Buy, build or renovate
As your family grows, so does the need for extra bedrooms, bathrooms and amenities. Suddenly you’re thinking about things like proximity to local schools,
the size of the backyard and the ability to fit the obligatory SUV in the garage.
But before you jump in the deep end, there are three obvious options to weigh up: to buy, build or renovate.
In most cases the speediest option, offering you and the fam a fresh start without having to go through the frustrations of building or renovating. It does mean a lot of Saturday mornings spent at open houses, trying to find the perfect home to meet your growing list of ‘must-haves’. But it does offer a fresh canvas, a fresh start and a new abode to meet your needs.
Just be aware of the not so obvious costs of buying including stamp duty, lenders mortgage insurance, legals and pest and building inspections. Do your research and ensure that you are prepared for the full cost of buying and make sure you have a nest egg for any unforeseen costs along the way.
Takes patience, patience and more patience! If you have time up your sleeve to get plans prepared, approved and then set about building, then this option will prove challenging, yet oh so rewarding. You’ll get to pick all of the fixtures, fittings and finishes yourself, just like an episode of Grand Designs, the result will be a home designed to suit your style and family’s needs.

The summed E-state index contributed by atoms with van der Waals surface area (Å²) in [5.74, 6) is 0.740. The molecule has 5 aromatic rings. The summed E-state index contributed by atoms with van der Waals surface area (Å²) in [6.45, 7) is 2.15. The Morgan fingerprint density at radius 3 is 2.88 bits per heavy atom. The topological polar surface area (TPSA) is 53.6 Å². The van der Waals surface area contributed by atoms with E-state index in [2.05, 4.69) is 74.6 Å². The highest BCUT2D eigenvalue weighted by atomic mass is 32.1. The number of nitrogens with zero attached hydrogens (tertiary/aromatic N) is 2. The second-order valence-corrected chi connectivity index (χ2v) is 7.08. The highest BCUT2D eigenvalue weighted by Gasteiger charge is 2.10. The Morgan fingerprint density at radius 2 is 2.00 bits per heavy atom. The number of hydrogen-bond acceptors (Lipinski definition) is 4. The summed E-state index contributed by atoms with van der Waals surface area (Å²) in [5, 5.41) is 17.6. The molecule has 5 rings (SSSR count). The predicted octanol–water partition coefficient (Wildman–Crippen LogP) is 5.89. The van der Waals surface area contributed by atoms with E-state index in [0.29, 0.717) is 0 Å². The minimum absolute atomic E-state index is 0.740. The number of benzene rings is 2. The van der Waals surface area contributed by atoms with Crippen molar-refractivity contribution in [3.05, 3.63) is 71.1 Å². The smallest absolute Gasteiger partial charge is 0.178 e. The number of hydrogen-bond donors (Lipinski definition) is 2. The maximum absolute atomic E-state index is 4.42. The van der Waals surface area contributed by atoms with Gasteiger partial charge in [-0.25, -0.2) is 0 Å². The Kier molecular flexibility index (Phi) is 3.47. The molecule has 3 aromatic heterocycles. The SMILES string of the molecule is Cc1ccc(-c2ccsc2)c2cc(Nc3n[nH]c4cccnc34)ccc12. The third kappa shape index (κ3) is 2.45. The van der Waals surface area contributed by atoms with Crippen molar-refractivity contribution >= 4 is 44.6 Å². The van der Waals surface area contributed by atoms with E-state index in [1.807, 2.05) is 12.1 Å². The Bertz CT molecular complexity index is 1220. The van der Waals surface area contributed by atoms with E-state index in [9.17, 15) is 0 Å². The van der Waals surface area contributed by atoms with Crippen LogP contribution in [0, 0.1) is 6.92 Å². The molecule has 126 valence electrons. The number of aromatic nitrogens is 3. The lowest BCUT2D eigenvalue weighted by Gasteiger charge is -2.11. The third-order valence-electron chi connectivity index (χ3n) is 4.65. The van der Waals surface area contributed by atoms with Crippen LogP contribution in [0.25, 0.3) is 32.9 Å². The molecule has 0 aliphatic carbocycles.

The down-sides to building are that you’ll probably have to forego period features, and maybe location in order to get your brand new dream house.
The beauty of renovating is that it can be done piecemeal, as and when you can afford it and if you’re handy a lot of it can be done yourself. A lot depends on your patience (just like building) and whether or not you can live in a half renovated home for an extended period of time, especially with little ones around.
On the other end of the renovating scale is to go the whole hog and do a massive renovation or extension, that can sometimes rival building a whole new home. The pros are much like building in that you get to pick all of the fixtures, finishes and fittings, to suit your taste and style and integrate them into the existing period features of your home. It also means being able to stay in a neighbourhood that you love and not have to change schools, or neighbours.
Renovating is full of unknowns; the condition of your existing of home which may look fine may not be the case once the old plaster and gyprock is torn down. It also comes with many limitations of what may or may not be possible based on your existing home’s utilities, structural integrity, heritage limitations and local council requirements.
To pragmatically weigh up all of the different options available, start with a spreadsheet and work out the numbers for buying, building and renovating. As a starting point, have a chat to a couple of builders, make an appointment with your bank’s lending expert and consult your local council to see what is or isn’t possible. It’s going to be a compromise between money, time and agony, whichever option you choose, but the pay-off will be well worth it!
A good bank should respect that your banking is your money. A Greater Bank will show you how to save it, grow it and protect it.
Genuine help is everything Greater Bank stands for. It's why we were named Bank of the Year by Roy Morgan for two years running (2016 & 2017), with a higher average customer satisfaction rating than any other bank or financial institution in Australia.